Get To The Root Of Insect Infestation

The smallest problem can pose the biggest threat to healthy trees. When tiny insects grow in quantity and cause a full-scale infestation, it may take years to correct the damage. At Teupen USA, we are encouraged that our tree care clients are getting in front of the insect problem by helping to prevent it in the first place. 

As a prime example, the emerald ash borer (EAB) poses a major threat to ash trees. The EAB is an Asian beetle, metallic green in color that was first reported in the United States in the early 1990s. This pest has spread across the eastern U.S. as far south as Georgia and continues to move west. Tens of millions of ash trees have been killed by the EAB in 22 states to date, and billions of other trees are at risk from EAB infestation. 

How does the EAB cause tree death?

Adult beetles initially lay eggs in the bark of an ash tree. When the eggs hatch, the larvae enter beneath the tree bark and feed on the tissues of the tree, cutting off the vessels that conduct water and nutrients. This is a fungal infection similar to Dutch elm disease. For an infected ash tree, up to half the branches can be dead within a year, and most of the canopy will be dead within two years. The problem is compounded by the fact that EABs can fly up to half a mile from the tree where they emerged, starting the infestation cycle all over again. 

What are the signs that a tree has been infested?

Trees under attack by EABs will start to thin above the infested portions of the trunk and branches. When adult beetles emerge from the tree, they leave a "D" shaped exit hole in the bark. In addition, EABs lying below the bark cause a marked increase in woodpecker activity. 

The EAB problem is especially significant because the ash is a popular tree variety, very prominent in urban and residential areas. Awareness and prevention are the most important things to communicate when consulting with customers who have ash trees on their properties.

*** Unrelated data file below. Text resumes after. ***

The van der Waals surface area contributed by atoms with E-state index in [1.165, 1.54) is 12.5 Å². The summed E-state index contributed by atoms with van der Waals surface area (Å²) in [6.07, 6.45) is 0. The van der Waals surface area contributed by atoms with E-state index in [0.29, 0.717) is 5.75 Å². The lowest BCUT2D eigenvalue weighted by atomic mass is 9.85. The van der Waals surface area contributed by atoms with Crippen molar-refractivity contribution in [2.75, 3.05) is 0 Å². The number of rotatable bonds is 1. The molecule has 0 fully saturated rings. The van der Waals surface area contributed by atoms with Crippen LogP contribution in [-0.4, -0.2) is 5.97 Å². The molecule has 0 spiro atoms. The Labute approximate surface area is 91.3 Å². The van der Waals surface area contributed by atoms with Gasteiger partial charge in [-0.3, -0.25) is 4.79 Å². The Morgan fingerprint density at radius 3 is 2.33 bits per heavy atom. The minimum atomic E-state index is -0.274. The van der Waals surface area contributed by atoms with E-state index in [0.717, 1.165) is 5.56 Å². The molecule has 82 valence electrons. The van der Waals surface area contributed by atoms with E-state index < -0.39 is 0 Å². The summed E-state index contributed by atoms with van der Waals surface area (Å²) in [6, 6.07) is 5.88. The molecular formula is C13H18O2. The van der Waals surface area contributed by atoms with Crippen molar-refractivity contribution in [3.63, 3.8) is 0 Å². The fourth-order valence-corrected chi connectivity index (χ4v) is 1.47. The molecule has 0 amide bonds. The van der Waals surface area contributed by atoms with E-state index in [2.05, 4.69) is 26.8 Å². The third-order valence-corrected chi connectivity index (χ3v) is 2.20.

What can be done to prevent infestation?

The best place to start with prevention is using insecticides on ash trees that have not yet shown signs of infestation. Being proactive may take a bit of convincing for some customers and a thorough presentation of the facts and the threats. For many customers, there's no sense of urgency until a tree is dead or is showing signs of dying. Customers need to realize that the initial cost of an insecticide treatment is far less expensive than removing dead trees. In some cases where infestation has already occurred, it may be possible to stem the tide, but usually it's too late. Once the canopy starts to thin, the EAB has likely already caused extensive damage to the tree that can never be undone. 

The insect problem is constantly evolving. In the Midwest, for example, the recent appearance of the Asian longhorn beetle poses a threat to seven varieties of trees and has the potential to cause even more devastating damage than the emerald ash borer. 

Teupen is pleased to be associated with tree care professionals who are at the forefront of education, identification and treatment of invasive pests. Without these diligent industry leaders, the damage caused by EAB and other insects would be spiraling out of control. For tree care companies in areas currently unaffected, it's critical to constantly monitor the threat of new insect infestations and to be knowledgeable and persuasive when consulting with customers. It may be common sense, but the most effective way to combat a problem is to prevent it before it can start.